Global Status of Carbon Capture and Storage and the Progress Made over the Past Two DecadesPresented by the Global Carbon Capture and Storage (CCS) Institute
This side event, moderated by David Hone, Shell International, provided an update on the potential of CCS to help keep the global temperature rise to below 2°C above preindustrial levels. Hone highlighted CCS as “critical technology” to meet the goals of the Paris Agreement, noting that, for many people, “the penny hasn’t dropped yet.”
John Scowcroft, Global CCS Institute, introduced his organization and outlined the global status of CCS in 2016. Noting that fossil fuel demand, while diminishing in percentage terms, has been growing in absolute terms, he emphasized that CCS is an inherent part of a low-emissions future. He said that CCS is critical in a portfolio of low-carbon technologies, and warned that mitigation costs more than double in scenarios with limited CCS availability. Scowcroft also underscored the need for strong policy to drive investment as CCS “must be afforded policy parity.”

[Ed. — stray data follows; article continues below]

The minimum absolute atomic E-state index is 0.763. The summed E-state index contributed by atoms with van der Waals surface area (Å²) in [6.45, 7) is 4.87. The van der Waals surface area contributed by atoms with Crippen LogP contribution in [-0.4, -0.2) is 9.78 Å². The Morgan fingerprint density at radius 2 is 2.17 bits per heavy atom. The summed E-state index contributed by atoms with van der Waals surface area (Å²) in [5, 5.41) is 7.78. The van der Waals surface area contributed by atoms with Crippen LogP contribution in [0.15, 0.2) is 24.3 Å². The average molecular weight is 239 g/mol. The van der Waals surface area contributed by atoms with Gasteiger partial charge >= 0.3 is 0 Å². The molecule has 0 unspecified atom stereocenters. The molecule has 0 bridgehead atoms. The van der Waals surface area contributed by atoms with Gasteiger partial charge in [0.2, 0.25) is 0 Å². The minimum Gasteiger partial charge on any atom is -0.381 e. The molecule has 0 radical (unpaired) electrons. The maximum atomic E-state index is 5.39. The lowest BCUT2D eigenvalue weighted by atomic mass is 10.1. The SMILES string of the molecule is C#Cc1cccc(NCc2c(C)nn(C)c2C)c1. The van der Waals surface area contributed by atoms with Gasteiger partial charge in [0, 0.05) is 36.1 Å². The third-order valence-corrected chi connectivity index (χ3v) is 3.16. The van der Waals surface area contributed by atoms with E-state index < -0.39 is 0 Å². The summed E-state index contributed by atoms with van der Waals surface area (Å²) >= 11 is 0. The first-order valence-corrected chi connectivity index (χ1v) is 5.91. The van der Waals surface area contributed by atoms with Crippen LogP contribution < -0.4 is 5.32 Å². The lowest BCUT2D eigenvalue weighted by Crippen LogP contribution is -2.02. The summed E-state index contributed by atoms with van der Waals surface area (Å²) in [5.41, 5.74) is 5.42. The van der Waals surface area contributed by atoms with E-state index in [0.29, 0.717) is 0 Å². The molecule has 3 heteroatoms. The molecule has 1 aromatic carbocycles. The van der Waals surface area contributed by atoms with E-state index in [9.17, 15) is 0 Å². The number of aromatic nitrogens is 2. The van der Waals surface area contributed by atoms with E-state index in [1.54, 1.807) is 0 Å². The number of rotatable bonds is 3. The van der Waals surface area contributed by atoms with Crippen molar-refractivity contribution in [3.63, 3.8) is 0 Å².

Ellina Levina, International Energy Agency (IEA), presented on an IEA report titled ‘20 years of CCS: Accelerating Future Deployment.’ She identified the need to push all available technologies to the maximum potential, and noted that CCS “has come a long way despite opposition, and lack of support and understanding.” Among key lessons from the past 20 years, Levina highlighted that: policy support is critical for CCS development; early opportunities for CCS deployment exist but must be cultivated; CO2 storage must come first; the role of CCS goes well beyond a “clean coal technology”; and community engagement is essential.